Friday, December 23, 2011

A Democrat Poem From 1949, Still So Relevant For Today

A couple of weeks ago, Always on Watch posted the scan from a newspaper in 1949. The paper carried a poem, "Ode to the Welfare State." I loved the poem, and transcribed into a Word document; but I didn't want to steal AOW's thunder so I didn't run it right away. The graphic of the newspaper is below, followed by my transcription, to enable other bloggers easier ways to run it, copy it or email it.

Rep Clarence J. Brown, R-Ohio, 1949
A poem put into the Congressional Record

Democratic Dialogue

Father must I go to work?
No my lucky son,
We’re living now on Easy Street
On dough from Washington.

We’ve left it up to Uncle Sam
So don’t get exercised.
Nobody has to give a damn –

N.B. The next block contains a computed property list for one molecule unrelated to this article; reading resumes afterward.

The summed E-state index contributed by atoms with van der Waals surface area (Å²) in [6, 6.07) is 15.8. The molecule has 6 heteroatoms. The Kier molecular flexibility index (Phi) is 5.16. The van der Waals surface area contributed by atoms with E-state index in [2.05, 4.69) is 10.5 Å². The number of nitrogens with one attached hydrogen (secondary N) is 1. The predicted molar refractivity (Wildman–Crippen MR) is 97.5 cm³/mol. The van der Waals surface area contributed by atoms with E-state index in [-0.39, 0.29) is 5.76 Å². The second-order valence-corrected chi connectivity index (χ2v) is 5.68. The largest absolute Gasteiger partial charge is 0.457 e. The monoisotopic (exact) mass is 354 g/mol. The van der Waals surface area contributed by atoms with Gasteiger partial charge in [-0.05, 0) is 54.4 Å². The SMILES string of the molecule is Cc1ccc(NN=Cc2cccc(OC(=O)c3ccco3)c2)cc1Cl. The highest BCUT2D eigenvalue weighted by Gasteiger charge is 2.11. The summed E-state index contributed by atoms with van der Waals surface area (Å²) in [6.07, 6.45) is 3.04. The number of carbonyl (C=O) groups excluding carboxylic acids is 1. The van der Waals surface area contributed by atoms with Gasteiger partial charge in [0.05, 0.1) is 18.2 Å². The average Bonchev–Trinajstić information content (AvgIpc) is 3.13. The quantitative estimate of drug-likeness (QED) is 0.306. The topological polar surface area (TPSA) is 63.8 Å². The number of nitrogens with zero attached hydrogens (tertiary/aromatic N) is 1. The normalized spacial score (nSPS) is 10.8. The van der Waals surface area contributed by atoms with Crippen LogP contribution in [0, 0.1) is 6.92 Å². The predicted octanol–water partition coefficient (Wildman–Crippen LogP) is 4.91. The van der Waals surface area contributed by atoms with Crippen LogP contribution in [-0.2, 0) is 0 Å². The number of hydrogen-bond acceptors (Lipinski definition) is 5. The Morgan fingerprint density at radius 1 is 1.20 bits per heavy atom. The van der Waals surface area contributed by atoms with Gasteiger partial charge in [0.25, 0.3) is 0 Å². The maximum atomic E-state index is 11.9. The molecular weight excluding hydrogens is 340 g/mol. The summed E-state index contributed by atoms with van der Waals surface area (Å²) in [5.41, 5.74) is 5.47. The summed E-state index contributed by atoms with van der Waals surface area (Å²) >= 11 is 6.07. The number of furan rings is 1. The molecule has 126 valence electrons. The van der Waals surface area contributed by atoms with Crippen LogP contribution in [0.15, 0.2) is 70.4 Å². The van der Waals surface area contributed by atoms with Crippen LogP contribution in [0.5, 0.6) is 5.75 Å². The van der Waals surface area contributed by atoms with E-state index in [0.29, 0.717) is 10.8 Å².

We’ve all been subsidized.

But if Sam treats us all so well
And feeds us milk and honey,
Please daddy, tell me what the hell
He’s going to use for money.

Don’t worry Bub, there’s not a hitch
In this here noble plan –
 He simply soaks the filthy rich
And helps the common man.

But father, won’t there come a time
When they run out of cash
And we have left them not a dime
When things will go to smash?

My faith in you is shrinking, son,
You nosy little brat;
You do too much thinking, son,
To be a Democrat.

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